A review by crafalsk264
Jayber Crow, by Wendell Berry

emotional funny hopeful inspiring reflective slow-paced
  • Plot- or character-driven? Character
  • Strong character development? Yes
  • Loveable characters? Yes
  • Diverse cast of characters? Yes
  • Flaws of characters a main focus? No

4.0

I knew this title was familiar. As I got into the book, I realized that I had read this book before. Since I was listening to the audiobook, I got a beverage, put on the headphones, leaned back in the recliner, and let the sound of the narrator’s voice flow into my consciousness. It became a mediation.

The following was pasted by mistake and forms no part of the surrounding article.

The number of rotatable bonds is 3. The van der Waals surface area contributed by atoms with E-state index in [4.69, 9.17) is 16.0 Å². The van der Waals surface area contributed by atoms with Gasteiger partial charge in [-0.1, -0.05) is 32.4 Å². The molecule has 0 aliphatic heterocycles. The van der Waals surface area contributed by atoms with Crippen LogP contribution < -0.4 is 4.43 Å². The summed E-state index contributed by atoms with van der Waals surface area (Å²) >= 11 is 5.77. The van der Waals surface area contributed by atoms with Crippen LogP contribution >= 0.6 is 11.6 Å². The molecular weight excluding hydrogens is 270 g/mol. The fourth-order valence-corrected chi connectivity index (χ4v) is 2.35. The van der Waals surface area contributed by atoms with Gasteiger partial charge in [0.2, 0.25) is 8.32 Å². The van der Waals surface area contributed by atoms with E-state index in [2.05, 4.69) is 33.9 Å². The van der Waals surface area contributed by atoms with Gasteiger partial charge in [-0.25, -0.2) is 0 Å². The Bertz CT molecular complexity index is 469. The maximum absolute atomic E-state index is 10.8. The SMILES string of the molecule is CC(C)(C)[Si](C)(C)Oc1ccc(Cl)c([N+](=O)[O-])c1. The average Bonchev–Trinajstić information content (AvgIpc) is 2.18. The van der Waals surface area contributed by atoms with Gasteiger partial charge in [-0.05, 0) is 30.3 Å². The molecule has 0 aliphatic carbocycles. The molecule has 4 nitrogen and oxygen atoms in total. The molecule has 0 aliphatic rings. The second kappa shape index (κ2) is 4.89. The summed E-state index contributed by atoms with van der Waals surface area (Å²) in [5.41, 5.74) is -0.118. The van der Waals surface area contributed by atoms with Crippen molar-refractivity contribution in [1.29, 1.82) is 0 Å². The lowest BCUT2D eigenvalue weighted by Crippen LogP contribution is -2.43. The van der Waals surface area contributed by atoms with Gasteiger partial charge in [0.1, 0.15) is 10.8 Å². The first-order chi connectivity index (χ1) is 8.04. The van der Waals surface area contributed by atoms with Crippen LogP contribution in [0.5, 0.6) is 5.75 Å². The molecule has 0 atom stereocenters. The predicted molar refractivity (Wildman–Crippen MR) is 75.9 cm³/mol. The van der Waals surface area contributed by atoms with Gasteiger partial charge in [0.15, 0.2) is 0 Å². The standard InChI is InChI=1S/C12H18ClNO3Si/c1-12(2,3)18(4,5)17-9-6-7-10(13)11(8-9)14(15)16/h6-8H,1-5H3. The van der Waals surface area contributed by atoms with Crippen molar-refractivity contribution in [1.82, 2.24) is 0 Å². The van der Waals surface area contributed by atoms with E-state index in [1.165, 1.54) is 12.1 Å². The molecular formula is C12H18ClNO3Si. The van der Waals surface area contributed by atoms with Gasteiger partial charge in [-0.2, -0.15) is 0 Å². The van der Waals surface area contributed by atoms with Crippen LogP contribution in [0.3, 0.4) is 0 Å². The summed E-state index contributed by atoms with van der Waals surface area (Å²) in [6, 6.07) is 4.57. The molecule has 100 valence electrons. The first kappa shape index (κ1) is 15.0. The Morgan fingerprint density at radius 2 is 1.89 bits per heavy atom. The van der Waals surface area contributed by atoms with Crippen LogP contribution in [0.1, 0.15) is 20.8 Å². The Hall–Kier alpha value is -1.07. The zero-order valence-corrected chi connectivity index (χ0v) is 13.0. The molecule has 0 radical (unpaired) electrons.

The story is the memories of Jaber’s life. He is orphaned twice before he is 10 years old. We follow his upbringing until he makes his way back to a town very close to where he was born and spent his first 10 years. Jayber is trained as a barber and he buys an empty barbershop. From his shop’s window he watches as the towns grows and changes through two World Wars, political and economic highs and lows. He watches his neighborhood and his neighbors through the upheaval of the 60s and 70s. Jayber’s a philosopher and we get to witness his reflection on his life.

This story is a slice of history, a love story, a comedy-tragedy. I highly recommend this book to anyone who enjoys this kind of reflective material.